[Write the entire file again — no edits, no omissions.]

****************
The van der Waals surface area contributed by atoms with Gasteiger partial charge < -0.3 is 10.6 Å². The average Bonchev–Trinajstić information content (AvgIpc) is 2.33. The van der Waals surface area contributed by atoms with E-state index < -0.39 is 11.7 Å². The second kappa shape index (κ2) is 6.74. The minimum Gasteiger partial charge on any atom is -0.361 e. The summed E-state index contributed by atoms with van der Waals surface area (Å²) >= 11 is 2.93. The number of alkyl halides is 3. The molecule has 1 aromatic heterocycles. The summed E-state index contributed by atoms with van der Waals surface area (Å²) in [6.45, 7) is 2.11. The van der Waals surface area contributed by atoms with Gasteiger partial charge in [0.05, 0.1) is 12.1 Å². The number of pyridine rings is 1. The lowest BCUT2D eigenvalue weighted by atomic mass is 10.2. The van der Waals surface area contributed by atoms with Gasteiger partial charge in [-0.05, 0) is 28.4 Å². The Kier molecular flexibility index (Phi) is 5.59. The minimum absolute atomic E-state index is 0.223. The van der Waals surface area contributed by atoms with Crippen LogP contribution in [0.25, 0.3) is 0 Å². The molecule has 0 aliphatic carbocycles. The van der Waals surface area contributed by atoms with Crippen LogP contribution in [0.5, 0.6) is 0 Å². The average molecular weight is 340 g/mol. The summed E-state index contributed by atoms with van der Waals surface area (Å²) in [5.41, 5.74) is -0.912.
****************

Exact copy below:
The van der Waals surface area contributed by atoms with Gasteiger partial charge < -0.3 is 10.6 Å². The average Bonchev–Trinajstić information content (AvgIpc) is 2.33. The van der Waals surface area contributed by atoms with E-state index < -0.39 is 11.7 Å². The second kappa shape index (κ2) is 6.74. The minimum Gasteiger partial charge on any atom is -0.361 e. The summed E-state index contributed by atoms with van der Waals surface area (Å²) >= 11 is 2.93. The number of alkyl halides is 3. The molecule has 1 aromatic heterocycles. The summed E-state index contributed by atoms with van der Waals surface area (Å²) in [6.45, 7) is 2.11. The van der Waals surface area contributed by atoms with Gasteiger partial charge in [0.05, 0.1) is 12.1 Å². The number of pyridine rings is 1. The lowest BCUT2D eigenvalue weighted by atomic mass is 10.2. The van der Waals surface area contributed by atoms with Gasteiger partial charge in [-0.05, 0) is 28.4 Å². The Kier molecular flexibility index (Phi) is 5.59. The minimum absolute atomic E-state index is 0.223. The van der Waals surface area contributed by atoms with Crippen LogP contribution in [0.25, 0.3) is 0 Å². The molecule has 0 aliphatic carbocycles. The van der Waals surface area contributed by atoms with Crippen LogP contribution in [0.5, 0.6) is 0 Å². The average molecular weight is 340 g/mol. The summed E-state index contributed by atoms with van der Waals surface area (Å²) in [5.41, 5.74) is -0.912.